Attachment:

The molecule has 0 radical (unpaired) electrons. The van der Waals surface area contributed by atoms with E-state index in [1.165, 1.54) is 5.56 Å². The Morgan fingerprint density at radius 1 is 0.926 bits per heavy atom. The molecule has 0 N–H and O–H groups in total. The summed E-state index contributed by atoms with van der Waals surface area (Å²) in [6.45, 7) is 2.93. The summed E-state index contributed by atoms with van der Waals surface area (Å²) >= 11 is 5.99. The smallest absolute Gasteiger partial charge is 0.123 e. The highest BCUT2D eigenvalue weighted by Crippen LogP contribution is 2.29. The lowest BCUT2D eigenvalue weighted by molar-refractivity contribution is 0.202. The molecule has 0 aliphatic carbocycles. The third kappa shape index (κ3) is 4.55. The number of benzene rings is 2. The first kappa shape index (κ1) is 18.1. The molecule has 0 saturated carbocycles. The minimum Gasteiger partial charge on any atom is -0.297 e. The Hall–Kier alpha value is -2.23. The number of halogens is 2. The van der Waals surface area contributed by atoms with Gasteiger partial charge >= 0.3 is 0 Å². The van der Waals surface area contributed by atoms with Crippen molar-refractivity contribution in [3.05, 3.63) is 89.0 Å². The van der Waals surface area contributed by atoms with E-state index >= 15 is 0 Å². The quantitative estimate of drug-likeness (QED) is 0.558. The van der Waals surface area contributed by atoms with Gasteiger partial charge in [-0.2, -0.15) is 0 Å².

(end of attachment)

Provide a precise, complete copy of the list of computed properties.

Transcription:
The molecule has 0 radical (unpaired) electrons. The van der Waals surface area contributed by atoms with E-state index in [1.165, 1.54) is 5.56 Å². The Morgan fingerprint density at radius 1 is 0.926 bits per heavy atom. The molecule has 0 N–H and O–H groups in total. The summed E-state index contributed by atoms with van der Waals surface area (Å²) in [6.45, 7) is 2.93. The summed E-state index contributed by atoms with van der Waals surface area (Å²) >= 11 is 5.99. The smallest absolute Gasteiger partial charge is 0.123 e. The highest BCUT2D eigenvalue weighted by Crippen LogP contribution is 2.29. The lowest BCUT2D eigenvalue weighted by molar-refractivity contribution is 0.202. The molecule has 0 aliphatic carbocycles. The third kappa shape index (κ3) is 4.55. The number of benzene rings is 2. The first kappa shape index (κ1) is 18.1. The molecule has 0 saturated carbocycles. The minimum Gasteiger partial charge on any atom is -0.297 e. The Hall–Kier alpha value is -2.23. The number of halogens is 2. The van der Waals surface area contributed by atoms with Gasteiger partial charge >= 0.3 is 0 Å². The van der Waals surface area contributed by atoms with Crippen molar-refractivity contribution in [3.05, 3.63) is 89.0 Å². The van der Waals surface area contributed by atoms with E-state index >= 15 is 0 Å². The quantitative estimate of drug-likeness (QED) is 0.558. The van der Waals surface area contributed by atoms with Gasteiger partial charge in [-0.2, -0.15) is 0 Å².